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Are You Depressed, Or Just Human?

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Depression can be devastating. Its worst form, major depressive disorder, is marked by all-encompassing low mood, thoughts of worthlessness, isolation, and loss of interest or pleasure in most or all activities. But this clinical description misses the deep, experiential horror of the condition; the suffocating sense of despair that can make life seem too arduous to bear.

Here's something else we can say confidently about depression: it is complex. The cause is often a mix of factors including genetic brain abnormalities, sunlight deprivation, poor nutrition, lack of exercise, and social issues including homelessness and poverty. Also, cause and effect can be hard to tease apart -- is social isolation a cause or an effect of depression?

Unfortunately, we can make one more unassailable observation about depression: the disorder -- or, more precisely, the diagnosis -- has gone stratospheric. An astonishing 10 percent of the U.S. population was prescribed an antidepressant in 2005; up from 6 percent in 1996.

Why has the diagnosis become so popular? There are likely several reasons. It's possible that more people today are truly depressed than they were a decade ago. Urbanized, sedentary lifestyles; nutrient-poor processed food; synthetic but unsatisfying entertainments and other negative trends, all of which are accelerating, may be driving up the rate of true depression. But I doubt the impact of these trends has nearly doubled in just ten years.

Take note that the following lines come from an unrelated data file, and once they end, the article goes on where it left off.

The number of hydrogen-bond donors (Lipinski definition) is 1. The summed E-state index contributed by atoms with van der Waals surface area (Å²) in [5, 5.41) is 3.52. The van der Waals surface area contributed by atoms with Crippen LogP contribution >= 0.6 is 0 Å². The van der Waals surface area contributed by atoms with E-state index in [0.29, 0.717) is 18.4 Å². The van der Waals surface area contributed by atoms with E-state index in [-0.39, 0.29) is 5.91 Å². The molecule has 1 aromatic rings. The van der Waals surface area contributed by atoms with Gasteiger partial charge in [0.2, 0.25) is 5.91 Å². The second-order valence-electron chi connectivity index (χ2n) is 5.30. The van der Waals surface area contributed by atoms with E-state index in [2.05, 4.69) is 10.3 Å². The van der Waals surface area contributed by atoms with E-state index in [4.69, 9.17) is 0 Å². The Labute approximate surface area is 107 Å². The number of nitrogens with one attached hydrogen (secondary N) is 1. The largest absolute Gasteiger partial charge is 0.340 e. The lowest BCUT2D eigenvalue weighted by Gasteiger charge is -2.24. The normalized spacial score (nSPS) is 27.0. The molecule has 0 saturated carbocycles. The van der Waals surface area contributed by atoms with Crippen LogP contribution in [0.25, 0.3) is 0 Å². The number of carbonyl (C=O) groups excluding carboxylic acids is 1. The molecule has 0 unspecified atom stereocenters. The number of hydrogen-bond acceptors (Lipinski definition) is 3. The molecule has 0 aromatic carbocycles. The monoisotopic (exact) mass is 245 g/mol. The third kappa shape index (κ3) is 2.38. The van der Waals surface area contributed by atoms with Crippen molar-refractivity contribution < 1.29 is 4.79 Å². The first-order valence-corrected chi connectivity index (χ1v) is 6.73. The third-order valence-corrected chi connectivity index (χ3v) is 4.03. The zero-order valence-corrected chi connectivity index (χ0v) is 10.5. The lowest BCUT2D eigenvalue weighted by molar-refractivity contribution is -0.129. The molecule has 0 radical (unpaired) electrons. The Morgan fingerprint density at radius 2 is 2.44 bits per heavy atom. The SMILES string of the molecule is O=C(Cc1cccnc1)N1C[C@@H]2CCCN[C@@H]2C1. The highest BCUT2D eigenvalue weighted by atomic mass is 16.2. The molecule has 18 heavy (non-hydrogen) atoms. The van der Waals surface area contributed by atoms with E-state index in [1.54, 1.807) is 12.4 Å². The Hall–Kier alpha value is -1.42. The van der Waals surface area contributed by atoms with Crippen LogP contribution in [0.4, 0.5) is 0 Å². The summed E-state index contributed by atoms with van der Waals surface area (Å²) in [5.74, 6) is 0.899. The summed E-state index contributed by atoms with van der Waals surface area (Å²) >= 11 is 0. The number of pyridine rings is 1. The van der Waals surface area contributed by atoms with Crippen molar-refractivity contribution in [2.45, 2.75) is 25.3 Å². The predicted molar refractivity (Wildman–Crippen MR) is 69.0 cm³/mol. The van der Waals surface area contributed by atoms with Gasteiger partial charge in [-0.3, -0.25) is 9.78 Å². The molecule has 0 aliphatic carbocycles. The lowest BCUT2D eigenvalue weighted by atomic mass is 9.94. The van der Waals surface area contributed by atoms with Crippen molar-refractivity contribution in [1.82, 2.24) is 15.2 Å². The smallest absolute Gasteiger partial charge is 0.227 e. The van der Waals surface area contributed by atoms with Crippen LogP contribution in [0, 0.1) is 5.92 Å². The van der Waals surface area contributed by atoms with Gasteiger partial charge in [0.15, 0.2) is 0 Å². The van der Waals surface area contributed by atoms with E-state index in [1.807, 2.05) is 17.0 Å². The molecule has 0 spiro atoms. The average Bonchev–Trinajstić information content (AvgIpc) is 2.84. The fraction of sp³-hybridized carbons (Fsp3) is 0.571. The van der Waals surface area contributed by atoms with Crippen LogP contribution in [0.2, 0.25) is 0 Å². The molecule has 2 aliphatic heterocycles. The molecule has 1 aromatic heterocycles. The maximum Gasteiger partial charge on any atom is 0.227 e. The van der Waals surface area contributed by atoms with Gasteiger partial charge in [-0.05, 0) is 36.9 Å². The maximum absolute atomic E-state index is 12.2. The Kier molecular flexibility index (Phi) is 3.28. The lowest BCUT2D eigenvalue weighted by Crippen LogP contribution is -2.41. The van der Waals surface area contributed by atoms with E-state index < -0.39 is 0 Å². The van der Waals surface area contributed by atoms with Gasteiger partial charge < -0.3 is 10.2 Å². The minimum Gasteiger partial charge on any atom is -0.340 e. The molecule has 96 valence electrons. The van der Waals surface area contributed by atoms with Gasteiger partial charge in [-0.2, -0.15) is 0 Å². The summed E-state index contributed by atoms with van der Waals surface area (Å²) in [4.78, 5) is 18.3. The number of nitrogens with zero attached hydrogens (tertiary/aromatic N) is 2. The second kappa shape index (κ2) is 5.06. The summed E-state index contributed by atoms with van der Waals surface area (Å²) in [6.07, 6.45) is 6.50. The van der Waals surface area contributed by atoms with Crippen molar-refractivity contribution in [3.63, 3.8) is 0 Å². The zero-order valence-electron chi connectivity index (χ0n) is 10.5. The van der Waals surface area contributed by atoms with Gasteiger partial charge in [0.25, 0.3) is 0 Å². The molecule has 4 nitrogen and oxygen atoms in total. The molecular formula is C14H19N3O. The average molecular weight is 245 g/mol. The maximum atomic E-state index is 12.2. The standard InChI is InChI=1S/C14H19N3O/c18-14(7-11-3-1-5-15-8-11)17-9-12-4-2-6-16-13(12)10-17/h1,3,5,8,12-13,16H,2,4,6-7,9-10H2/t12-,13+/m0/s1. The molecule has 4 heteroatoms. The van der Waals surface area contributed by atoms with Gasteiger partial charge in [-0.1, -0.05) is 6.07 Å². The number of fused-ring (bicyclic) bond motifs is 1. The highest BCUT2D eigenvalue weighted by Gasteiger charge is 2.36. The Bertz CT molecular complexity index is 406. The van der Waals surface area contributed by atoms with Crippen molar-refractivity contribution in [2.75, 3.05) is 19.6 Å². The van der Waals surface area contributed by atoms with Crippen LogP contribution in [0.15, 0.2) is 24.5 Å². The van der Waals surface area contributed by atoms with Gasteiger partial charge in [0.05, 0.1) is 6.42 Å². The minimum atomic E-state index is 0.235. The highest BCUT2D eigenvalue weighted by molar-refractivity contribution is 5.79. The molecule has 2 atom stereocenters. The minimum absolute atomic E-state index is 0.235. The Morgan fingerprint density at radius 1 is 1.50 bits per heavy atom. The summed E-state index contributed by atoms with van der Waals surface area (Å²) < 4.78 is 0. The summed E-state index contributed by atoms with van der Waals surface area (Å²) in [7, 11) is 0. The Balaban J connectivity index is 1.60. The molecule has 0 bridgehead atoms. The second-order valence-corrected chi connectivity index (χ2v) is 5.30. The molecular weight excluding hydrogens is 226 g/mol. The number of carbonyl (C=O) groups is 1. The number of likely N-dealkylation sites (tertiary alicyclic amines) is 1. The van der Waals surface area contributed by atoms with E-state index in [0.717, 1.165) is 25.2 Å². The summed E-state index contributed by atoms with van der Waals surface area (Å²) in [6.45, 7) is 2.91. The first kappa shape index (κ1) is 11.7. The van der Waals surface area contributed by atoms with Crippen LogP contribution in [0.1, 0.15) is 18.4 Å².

So here's another possibility. The pharmaceutical industry is cashing in.

In 1996, the industry spent $32 million on direct-to-consumer (DTC) antidepressant advertising. By 2005, that nearly quadrupled, to $122 million. It seems to have worked. More than 164 million antidepressant prescriptions were written in 2008, totaling $9.6 billion in U.S. sales. Today, the television commercial is ubiquitous:

  • A morose person stares out of a darkened room through a rain-streaked window.
  • Quick cut to a cheery logo of an SSRI (selective serotonin reuptake inhibitor, the most common type of antidepressant pharmaceutical).
  • Cross-fade to the same person, medicated and smiling, emerging into sunlight to pick flowers, ride a bicycle or serve birthday cake to laughing children.
  • A voiceover gently suggests, "Ask your doctor if [name of drug] is right for you."

The message -- all sadness is depression, depression is a chemical imbalance in the brain, this pill will make you happy, your doctor will get it for you -- could not be clearer. The fact that the ad appears on television, the ultimate mass medium, also implies that depression is extremely common.